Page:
Meet photographer Richard Sexton when he presents and signs his latest book, ENIGMATIC STREAM.
As it churns toward its terminus in southeastern Louisiana, the Mississippi River becomes a wide, muddy superhighway of activity, matched in might only by the megastructures of heavy industry that line its banks. The section of the river from Baton Rouge to New Orleans doubles as one of the most potent economic corridors in the country.
For two decades, photographer Richard Sexton has explored this complicated region. Intrigued by juxtapositions between innovation and decay, the commercial and the residential, the manmade and the natural, he has documented a quintessentially American conundrum: the insatiable desire to exploit the lower Mississippi River’s potential while still leaving room for life along its banks. The photography in this book eloquently captures the contrasting qualities of these landscapes. Essays from Paul Schneider, author of numerous natural history books, and photographic historian John H. Lawrence offer background on the subject matter and techniques in Sexton’s images. Together, these essays illustrate the many shades of this enigmatic stream.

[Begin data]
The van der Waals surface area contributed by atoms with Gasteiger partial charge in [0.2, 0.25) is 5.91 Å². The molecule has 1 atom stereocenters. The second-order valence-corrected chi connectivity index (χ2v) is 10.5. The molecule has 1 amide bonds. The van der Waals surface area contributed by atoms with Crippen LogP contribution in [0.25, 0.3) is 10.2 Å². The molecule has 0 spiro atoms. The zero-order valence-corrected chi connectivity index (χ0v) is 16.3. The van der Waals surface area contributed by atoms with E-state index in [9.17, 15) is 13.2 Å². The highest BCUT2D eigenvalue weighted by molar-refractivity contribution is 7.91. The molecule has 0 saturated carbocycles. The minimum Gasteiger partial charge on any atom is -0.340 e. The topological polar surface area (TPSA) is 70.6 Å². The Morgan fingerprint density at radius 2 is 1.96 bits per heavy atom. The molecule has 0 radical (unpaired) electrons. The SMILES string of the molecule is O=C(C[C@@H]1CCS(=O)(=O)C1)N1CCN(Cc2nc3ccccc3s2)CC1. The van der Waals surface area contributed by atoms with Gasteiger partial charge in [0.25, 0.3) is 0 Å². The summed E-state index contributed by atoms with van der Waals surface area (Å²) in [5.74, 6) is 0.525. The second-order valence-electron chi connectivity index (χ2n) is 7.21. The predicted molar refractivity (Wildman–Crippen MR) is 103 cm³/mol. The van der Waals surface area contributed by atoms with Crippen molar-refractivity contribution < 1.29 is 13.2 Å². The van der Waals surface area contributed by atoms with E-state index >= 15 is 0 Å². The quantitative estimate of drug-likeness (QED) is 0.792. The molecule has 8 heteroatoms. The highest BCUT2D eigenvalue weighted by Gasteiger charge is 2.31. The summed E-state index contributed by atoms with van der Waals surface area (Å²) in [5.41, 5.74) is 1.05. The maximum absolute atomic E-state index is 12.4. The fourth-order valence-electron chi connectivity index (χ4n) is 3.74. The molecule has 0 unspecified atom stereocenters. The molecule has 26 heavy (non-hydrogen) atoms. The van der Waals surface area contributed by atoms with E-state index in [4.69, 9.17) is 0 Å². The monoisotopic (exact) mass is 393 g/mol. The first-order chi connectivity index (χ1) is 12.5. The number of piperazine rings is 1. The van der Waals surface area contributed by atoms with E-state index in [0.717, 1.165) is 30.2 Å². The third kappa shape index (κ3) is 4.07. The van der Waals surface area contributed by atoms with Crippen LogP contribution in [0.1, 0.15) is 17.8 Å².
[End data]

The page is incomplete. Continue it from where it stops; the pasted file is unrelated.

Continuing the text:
The lush, seductive, Old World elegance of New Orleans is gloriously revealed in this photographic tribute to the "Venice of North America." Richard Sexton's photographs capture balcony-lined streets, French-style parks, Caribbean-inspired gardens, and ornate public buildings, and take us inside some of the city's most intriguing private homes.
Shotgun houses...vibrant street scenes...grand villas and mansions...colorful facades... they're all part of a historically rich, interconnected Creole world. New Orleans is often hailed for its distinctive Creole heritage--evident in its food, architecture, and people--but it is far from alone.
In an evocative sequel to the acclaimed New Orleans: Elegance and Decadence, author and photographer Richard Sexton returns with an in-depth visual journey through the hidden mansions—some inhabited, many now long abandoned—of Louisiana's River Road. Bordering the Mississippi, these antebellum landmarks were once the epitome of gracious living in the Deep South.